Reflections on Trans Academia panel

Content note: institutional transphobia; Islamophobia; sexual assault mention

 

Details

Tuesday 17 November 2015,  1900–2100
Main Building, City University, London

From the facebook event page: “This panel explores some of the complexities of transgender and academia as they intersect”

Host: Sahra Ray Taylor (she/her)

Panel: Natacha Kennedy (she/her); Charlie Oughton (they); CN Lester (they)

Reflections

Natacha was very professional and a strong speaker despite some sound difficulties at the start. She opened by discussing the fragility of white liberalism, demonstrated by its cries of “censorship” at university students platform-blocking Germaine Greer and other transphobes (while ironically supporting the arrest of Bahar Mustafa for tweeting #killallwhitemen, whose right to free speech was not invoked by her institution). Most of her talk was spent discussing her research on discrediting the alleged comorbidity between autism and gender dysphoria, and her studies of young trans people’s experiences coming out which often take place in the university setting. Trans students, she said, research gender studies as a defense against discursive delegitimization—by necessity we arm ourselves with Butler. Because its the site of so many people’s coming out, the university needs to be a safe/r space for trans people.

Charlie was impassioned and their energy was defined by them saying, “I’m taking a risk, but damnit it needs to be done”. They talked about the importance of not preaching to the choir and bringing the uninitiated in to trans discussions, and making discussions on trans issues comfortable for people who may not know the right vocabulary. They also off-handedly, hypothetically, pitted “hardcore Muslims” against “American lefty queer” students, and noted that we all get offended by something these days (is it Political Correctness Gone Mad?); the “oppression olympics” was also cited. Most of their time was spent discussing how their institution refuses to change their name on institutional documents, and bar them from outing themselves to students. The law is on their side, but it’s not helpful to them if they lose their job in taking legal action. During the Q&A I raised the point that it shouldn’t fall on the trans students/lecturers to provide a “safe space” to discuss and dissuade transphobic opinions, and that it’s extremely empowering for trans people to bluntly shut down transphobic comments and demonstrate that they are unacceptable.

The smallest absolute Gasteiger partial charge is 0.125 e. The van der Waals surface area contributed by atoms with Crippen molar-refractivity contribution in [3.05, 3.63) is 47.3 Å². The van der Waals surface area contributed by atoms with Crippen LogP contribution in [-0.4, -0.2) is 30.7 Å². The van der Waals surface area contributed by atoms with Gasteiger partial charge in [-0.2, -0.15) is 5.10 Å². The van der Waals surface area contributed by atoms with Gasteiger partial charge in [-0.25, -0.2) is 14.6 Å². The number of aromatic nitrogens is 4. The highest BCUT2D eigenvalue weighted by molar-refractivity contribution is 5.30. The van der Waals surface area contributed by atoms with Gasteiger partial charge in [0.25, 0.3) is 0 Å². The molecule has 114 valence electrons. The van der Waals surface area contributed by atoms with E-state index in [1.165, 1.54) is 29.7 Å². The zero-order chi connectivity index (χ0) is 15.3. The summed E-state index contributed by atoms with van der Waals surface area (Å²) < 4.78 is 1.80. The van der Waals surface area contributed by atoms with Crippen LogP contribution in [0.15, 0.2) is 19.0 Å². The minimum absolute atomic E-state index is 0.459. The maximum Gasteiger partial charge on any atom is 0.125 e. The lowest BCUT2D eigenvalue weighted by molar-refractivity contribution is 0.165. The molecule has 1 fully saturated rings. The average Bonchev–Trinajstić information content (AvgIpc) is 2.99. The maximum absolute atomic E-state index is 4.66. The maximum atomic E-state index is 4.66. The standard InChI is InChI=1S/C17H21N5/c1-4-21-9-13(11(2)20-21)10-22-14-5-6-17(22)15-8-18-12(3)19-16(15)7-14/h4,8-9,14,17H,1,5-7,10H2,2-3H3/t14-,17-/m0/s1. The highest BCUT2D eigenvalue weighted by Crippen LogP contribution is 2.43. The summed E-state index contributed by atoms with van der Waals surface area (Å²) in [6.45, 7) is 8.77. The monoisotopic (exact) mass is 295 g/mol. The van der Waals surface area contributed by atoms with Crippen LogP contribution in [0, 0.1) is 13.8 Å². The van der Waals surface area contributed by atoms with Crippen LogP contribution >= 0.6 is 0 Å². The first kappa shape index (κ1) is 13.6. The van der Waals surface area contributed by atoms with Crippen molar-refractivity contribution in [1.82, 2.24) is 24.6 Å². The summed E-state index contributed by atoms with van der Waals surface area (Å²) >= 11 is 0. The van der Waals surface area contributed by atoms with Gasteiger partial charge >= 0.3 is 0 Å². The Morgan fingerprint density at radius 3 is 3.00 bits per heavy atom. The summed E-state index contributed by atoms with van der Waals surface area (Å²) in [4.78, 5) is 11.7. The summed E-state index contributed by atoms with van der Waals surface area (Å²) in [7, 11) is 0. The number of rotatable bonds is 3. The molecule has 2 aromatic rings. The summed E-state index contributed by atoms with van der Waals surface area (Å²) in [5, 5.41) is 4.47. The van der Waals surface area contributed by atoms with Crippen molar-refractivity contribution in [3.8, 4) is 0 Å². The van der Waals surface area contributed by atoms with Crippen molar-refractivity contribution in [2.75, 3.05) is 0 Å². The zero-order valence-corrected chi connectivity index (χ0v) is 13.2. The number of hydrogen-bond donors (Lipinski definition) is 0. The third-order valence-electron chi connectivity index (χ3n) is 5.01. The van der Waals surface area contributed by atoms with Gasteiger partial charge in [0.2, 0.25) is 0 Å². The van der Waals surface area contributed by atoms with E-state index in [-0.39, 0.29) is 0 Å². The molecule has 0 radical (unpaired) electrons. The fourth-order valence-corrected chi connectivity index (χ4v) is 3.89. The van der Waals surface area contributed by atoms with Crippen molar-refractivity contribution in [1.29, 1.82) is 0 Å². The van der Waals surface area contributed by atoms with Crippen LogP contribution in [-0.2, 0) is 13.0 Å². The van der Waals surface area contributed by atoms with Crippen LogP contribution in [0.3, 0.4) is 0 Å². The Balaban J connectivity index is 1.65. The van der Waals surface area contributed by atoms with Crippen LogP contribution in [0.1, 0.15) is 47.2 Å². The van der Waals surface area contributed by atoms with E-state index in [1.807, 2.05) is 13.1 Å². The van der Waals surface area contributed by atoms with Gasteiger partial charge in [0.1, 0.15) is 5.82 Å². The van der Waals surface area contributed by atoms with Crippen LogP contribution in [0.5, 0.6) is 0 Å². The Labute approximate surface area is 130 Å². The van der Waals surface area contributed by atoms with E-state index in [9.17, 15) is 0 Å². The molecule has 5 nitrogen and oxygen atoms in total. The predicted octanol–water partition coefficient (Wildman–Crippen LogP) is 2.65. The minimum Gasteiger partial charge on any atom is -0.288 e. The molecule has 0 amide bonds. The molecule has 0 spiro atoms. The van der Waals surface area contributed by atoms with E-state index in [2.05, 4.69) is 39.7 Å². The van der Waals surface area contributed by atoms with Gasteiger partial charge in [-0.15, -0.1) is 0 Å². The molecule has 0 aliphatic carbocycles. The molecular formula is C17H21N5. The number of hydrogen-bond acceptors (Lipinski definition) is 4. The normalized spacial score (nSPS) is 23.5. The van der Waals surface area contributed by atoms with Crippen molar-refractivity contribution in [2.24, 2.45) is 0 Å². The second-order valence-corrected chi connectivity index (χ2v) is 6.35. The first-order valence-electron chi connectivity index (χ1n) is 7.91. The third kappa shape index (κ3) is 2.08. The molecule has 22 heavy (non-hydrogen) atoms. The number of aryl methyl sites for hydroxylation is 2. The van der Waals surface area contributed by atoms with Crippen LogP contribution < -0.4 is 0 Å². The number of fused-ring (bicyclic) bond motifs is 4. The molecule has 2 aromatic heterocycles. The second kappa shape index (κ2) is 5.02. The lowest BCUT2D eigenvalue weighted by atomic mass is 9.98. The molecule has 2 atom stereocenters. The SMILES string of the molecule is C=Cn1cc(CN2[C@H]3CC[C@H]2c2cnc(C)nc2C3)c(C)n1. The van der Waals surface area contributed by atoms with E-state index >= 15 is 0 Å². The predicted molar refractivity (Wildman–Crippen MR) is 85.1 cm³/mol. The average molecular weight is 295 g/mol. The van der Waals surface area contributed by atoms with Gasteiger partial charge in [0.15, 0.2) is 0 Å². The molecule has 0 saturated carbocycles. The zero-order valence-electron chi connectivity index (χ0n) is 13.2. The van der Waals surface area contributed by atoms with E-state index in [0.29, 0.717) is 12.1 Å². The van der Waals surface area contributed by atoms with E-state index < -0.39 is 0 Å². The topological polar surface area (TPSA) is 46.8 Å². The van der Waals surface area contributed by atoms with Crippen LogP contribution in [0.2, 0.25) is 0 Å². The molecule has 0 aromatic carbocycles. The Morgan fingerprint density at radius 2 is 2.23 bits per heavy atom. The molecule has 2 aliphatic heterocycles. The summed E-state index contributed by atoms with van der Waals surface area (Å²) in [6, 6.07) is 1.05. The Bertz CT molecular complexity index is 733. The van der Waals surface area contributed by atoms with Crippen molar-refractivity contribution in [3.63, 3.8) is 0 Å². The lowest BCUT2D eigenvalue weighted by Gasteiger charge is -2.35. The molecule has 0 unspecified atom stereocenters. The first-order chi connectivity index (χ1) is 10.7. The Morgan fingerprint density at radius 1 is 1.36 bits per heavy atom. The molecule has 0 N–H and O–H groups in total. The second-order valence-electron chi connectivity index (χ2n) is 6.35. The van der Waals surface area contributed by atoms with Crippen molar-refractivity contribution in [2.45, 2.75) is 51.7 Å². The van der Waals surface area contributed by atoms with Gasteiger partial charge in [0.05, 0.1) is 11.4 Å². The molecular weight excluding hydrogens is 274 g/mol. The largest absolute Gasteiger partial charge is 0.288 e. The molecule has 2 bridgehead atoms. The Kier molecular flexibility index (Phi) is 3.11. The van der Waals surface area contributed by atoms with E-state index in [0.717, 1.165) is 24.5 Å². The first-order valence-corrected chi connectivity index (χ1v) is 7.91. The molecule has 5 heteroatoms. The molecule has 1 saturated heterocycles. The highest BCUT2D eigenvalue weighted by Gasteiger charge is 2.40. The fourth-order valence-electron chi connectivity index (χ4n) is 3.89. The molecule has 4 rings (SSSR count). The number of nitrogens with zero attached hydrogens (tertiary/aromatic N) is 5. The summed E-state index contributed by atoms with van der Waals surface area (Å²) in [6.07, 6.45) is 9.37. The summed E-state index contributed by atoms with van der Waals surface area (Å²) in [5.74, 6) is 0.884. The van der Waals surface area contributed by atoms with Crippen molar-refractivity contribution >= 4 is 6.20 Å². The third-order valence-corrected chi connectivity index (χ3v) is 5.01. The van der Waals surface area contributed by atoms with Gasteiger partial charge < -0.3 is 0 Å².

CN apologized at the start for being sick, but they still spoke articulately. They highlighted that transphobia isn’t only external (e.g. Germaine Greer and Julie Bindel), it’s within classrooms and institutions. They gave the example of a professor at CUNY (New York) sexually assaulting a trans student and claiming victimhood because he expected her to be cis; he was fired but has since been appointed at King’s College London and given tenure. Trans academics are apparently obligated to not only be experts in their fields, but to be up to date on trans/gender studies too. They made many other good points, but I failed to note them down because I was too busy vehemently agreeing.

Each of the panelists gave grave examples of transphobia that they had experienced within the academy: difficulty in getting names and pronouns recognized; third, non-binary gender options being unavailable; being the only trans person in LGBT student organizations; and using transphobia as a teaching opportunity. The event ended with an excellent comment from an audience member asking how we can utilize the power of the intersectional trans experiences and bodies in the room to find solutions to academic transphobia, and how to make academia more accessible to those outside of the academy; it was met with some defense, and ultimately unrealized.

Despite the few problems with this discussion I was so happy to go to a trans-led event about trans issues, and sit among a mostly (entirely?) trans audience. and I hope there will be many more. We should not only be visible when we are gender studies scholars, but also when our research has nothing to do with gender because—as should be obvious—our identities and interests are not limited to our transness.

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